of the primitives in `libsync`, but if necessary, old code should port to
  `Arc<Exclusive<T>>`.

* The local heap has been stripped down to have fewer debugging options. None of
  these were tested, and none of these have been used in a very long time.
bors added a commit that referenced this pull request Jun 6, 2014
auto merge of #14638 : alexcrichton/rust/librustrt, r=brson
As part of the libstd facade efforts, this commit extracts the runtime interface
out of the standard library into a standalone crate, librustrt. This crate will
provide the following services:

* Definition of the rtio interface
* Definition of the Runtime interface
* Implementation of the Task structure
* Implementation of task-local-data
* Implementation of task failure via unwinding via libunwind
* Implementation of runtime initialization and shutdown
* Implementation of thread-local-storage for the local rust Task

Notably, this crate avoids the following services:

* Thread creation and destruction. The crate does not require the knowledge of
  an OS threading system, and as a result it seemed best to leave out the
  `rt::thread` module from librustrt. The librustrt module does depend on
  mutexes, however.
* Implementation of backtraces. There is no inherent requirement for the runtime
  to be able to generate backtraces. As will be discussed later, this
  functionality continues to live in libstd rather than librustrt.

As usual, a number of architectural changes were required to make this crate
possible. Users of "stable" functionality will not be impacted by this change,
but users of the `std::rt` module will likely note the changes. A list of
architectural changes made is:

* The stdout/stderr handles no longer live directly inside of the `Task`
  structure. This is a consequence of librustrt not knowing about `std::io`.
  These two handles are now stored inside of task-local-data.

  The handles were originally stored inside of the `Task` for perf reasons, and
  TLD is not currently as fast as it could be. For comparison, 100k prints goes
  from 59ms to 68ms (a 15% slowdown). This appeared to me to be an acceptable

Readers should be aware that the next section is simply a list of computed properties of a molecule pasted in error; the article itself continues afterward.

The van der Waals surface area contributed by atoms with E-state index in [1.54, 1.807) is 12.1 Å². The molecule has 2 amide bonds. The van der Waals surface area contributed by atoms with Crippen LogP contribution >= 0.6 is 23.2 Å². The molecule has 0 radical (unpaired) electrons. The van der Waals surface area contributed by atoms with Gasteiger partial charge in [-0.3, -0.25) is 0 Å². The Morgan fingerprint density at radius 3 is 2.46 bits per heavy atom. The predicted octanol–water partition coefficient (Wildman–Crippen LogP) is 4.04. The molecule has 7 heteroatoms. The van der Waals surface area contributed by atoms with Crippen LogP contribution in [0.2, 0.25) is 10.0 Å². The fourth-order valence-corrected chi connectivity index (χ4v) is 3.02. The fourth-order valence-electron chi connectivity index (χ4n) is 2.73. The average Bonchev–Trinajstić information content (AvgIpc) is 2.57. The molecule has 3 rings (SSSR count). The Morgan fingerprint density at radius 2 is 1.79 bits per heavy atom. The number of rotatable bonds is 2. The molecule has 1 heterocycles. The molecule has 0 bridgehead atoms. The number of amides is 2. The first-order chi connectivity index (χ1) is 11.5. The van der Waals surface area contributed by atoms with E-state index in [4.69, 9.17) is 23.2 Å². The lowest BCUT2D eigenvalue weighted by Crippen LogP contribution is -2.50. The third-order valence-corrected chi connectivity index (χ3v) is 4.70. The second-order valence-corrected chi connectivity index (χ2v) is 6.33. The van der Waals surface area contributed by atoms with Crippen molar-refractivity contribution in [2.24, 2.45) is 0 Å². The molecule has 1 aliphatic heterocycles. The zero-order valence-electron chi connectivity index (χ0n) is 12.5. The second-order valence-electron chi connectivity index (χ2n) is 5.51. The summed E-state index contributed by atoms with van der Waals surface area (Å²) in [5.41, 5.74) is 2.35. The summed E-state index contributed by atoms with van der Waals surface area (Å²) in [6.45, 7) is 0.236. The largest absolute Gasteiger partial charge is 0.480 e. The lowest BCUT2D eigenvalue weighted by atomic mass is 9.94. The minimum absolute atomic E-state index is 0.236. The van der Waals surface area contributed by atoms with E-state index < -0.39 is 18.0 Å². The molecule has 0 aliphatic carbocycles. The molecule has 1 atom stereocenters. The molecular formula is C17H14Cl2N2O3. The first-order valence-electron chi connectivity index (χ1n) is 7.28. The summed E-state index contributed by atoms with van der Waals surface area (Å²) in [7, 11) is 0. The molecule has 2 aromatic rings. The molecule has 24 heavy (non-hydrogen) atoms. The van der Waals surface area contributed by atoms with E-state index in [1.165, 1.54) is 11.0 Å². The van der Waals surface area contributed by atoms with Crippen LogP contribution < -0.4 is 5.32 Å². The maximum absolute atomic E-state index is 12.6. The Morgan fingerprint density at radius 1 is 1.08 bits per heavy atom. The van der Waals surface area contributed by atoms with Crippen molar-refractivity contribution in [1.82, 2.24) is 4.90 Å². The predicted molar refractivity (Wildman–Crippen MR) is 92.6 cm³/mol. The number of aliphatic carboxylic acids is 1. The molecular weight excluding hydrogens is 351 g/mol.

perf loss for the successful extraction of a librustrt crate.

* The `rtio` module was forced to duplicate more functionality of `std::io`. As
  the module no longer depends on `std::io`, `rtio` now defines structures such
  as socket addresses, addrinfo fiddly bits, etc. The primary change made was
  that `rtio` now defines its own `IoError` type. This type is distinct from
  `std::io::IoError` in that it does not have an enum for what error occurred,
  but rather a platform-specific error code.

  The native and green libraries will be updated in later commits for this
  change, and the bulk of this effort was put behind updating the two libraries
  for this change (with `rtio`).

* Printing a message on task failure (along with the backtrace) continues to
  live in libstd, not in librustrt. This is a consequence of the above decision
  to move the stdout/stderr handles to TLD rather than inside the `Task` itself.
  The unwinding API now supports registration of global callback functions which
  will be invoked when a task fails, allowing for libstd to register a function
  to print a message and a backtrace.

  The API for registering a callback is experimental and unsafe, as the
  ramifications of running code on unwinding is pretty hairy.

* The `std::unstable::mutex` module has moved to `std::rt::mutex`.

* The `std::unstable::sync` module has been moved to `std::rt::exclusive` and
  the type has been rewritten to not internally have an Arc and to have an RAII
  guard structure when locking. Old code should stop using `Exclusive` in favor
  of the primitives in `libsync`, but if necessary, old code should port to
  `Arc<Exclusive<T>>`.

* The local heap has been stripped down to have fewer debugging options. None of
  these were tested, and none of these have been used in a very long time.
alexcrichton added 7 commits Jun 3, 2014
rtio: Remove usage of `Path`